What Does an Oncologist Do?
Growth Trends for Related Jobs
Highly Trained Specialists Wage War on Cancer
Oncology is a demanding profession for working moms, who nevertheless report a high level of job satisfaction associated with saving lives and restoring patients to health. Oncologists are among the highest paid of medical doctors.
An oncologist is a medical doctor who specializes in the care and treatment of individuals with cancer. Medical oncologists use chemotherapy and other targeted therapy, such as radiation or various medications. Surgical oncologists perform biopsies and operate to remove cancerous tumors and surrounding tissues. Some oncologists specialize in pediatrics, which is the treatment of cancers in children and adolescents.
To become an oncologist, you must first earn a degree from an accredited medical school. Medical school is four years of specialized education beyond the bachelor's degree. Although there is no formal requirement for a major, it's recommended that medical school applicants complete coursework in advanced mathematics, life sciences, chemistry, physics, psychology, social sciences, English and communications. Admission to medical school is competitive; some applicants have post-baccalaureate credits or an advanced degree prior to application. Acceptance is based on a solid grade-point average, usually 3.65 or higher, and an acceptable score on the Medical College Admissions Test (MCAT). Work or volunteer experience in health care or human services may work in your favor in the admissions process.
Upon completion of medical school, new physicians take a national exam to obtain licensure in the state where they will practice. Then they must complete two to five years of residency training in oncology, which includes clinical rotations in sub-specialties. Medical residents typically work long hours and may have to be on call evenings and weekends.
Continuing education is required for oncologists who want to earn and maintain board certification. Professional hours can be earned through offerings by medical schools and professional organizations.
Work Environment and Industry
Oncologists work in hospitals, medical centers and clinics, in private practice, and as part of larger health care networks. They may consult with patients, physicians and other health care professionals in an office setting. They administer treatment in the sterile environment of a specialized clinic or operating room.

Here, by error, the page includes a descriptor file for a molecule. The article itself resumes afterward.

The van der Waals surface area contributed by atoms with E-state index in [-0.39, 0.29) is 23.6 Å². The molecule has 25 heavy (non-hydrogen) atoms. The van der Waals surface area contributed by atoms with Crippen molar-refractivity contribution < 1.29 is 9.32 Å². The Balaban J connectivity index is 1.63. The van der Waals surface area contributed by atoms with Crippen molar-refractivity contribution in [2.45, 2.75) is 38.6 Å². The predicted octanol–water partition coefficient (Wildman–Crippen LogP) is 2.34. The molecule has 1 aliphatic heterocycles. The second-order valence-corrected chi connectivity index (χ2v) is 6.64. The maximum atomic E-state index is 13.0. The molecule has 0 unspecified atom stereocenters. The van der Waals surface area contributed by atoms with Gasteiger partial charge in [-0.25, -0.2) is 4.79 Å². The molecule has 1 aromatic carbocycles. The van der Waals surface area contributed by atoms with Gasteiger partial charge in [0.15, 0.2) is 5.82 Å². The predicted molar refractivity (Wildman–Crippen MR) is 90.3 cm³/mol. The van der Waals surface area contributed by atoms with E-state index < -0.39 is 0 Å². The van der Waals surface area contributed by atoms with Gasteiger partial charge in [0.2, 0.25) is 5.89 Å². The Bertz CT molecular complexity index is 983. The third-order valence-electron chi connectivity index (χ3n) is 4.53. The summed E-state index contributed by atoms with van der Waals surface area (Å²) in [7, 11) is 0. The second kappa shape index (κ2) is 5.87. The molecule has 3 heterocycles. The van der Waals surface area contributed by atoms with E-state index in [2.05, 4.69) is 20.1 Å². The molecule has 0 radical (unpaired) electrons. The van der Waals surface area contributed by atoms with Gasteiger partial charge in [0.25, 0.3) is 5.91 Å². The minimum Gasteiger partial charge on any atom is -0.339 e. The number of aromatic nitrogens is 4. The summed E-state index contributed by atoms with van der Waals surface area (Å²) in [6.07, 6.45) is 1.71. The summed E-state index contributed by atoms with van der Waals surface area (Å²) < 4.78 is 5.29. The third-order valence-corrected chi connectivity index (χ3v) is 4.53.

Although most oncologists work full-time, opportunities are available for part-time practice. Although oncologists find great reward in helping their patients, continual exposure to suffering and death also put them at risk of job burnout. The demands of practice, which can include long hours and an irregular schedule, means that oncologists with young families need reliable child care.
Geographic State and Metropolitan Salary Map for Physicians
Years of Experience
Pay for oncologists depends on geographic location, specialty practice and years of experience. In general, the average base pay for an oncologist is $275,994 per year. Salaries typically range as follows:
- 0‒1 year experience: $248,330‒$281,256
- 3‒4 years’ experience: $250,863‒$283,789
- 7‒9 years’ experience: $257,617‒$289,699
- 15‒19 years’ experience: $279,568‒$319,341
- 20+ years’ experience: $283,789‒$325,269
Job Growth Trend
Job growth for physicians and surgeons in all specialties, including oncology, is expected to continue at an above-average pace. The increasing population, as well as advances in the diagnosis and treatment of cancers, will likely mean strong demand for oncologists who practice any sub-specialty.
- American Society of Clinical Oncology: Types of Oncologists
- UC Health: What Does It Take to Become an Oncologist?
- Careers: State University: Oncologist Job Description
- Cancer Therapy Advisor: Despite High Job Satisfaction, Oncologists Report Burnout
- Glass Door: Oncology Salaries
- Salary.com: Physician Oncology-Hematology Salaries
- The Princeton Review: What to Expect in Medical School
Denise Dayton is a a freelance writer who specializes in business, education and technology. She has written for eHow.com, Library Journal, The Searcher, Bureau of Education and Research, and corporate clients.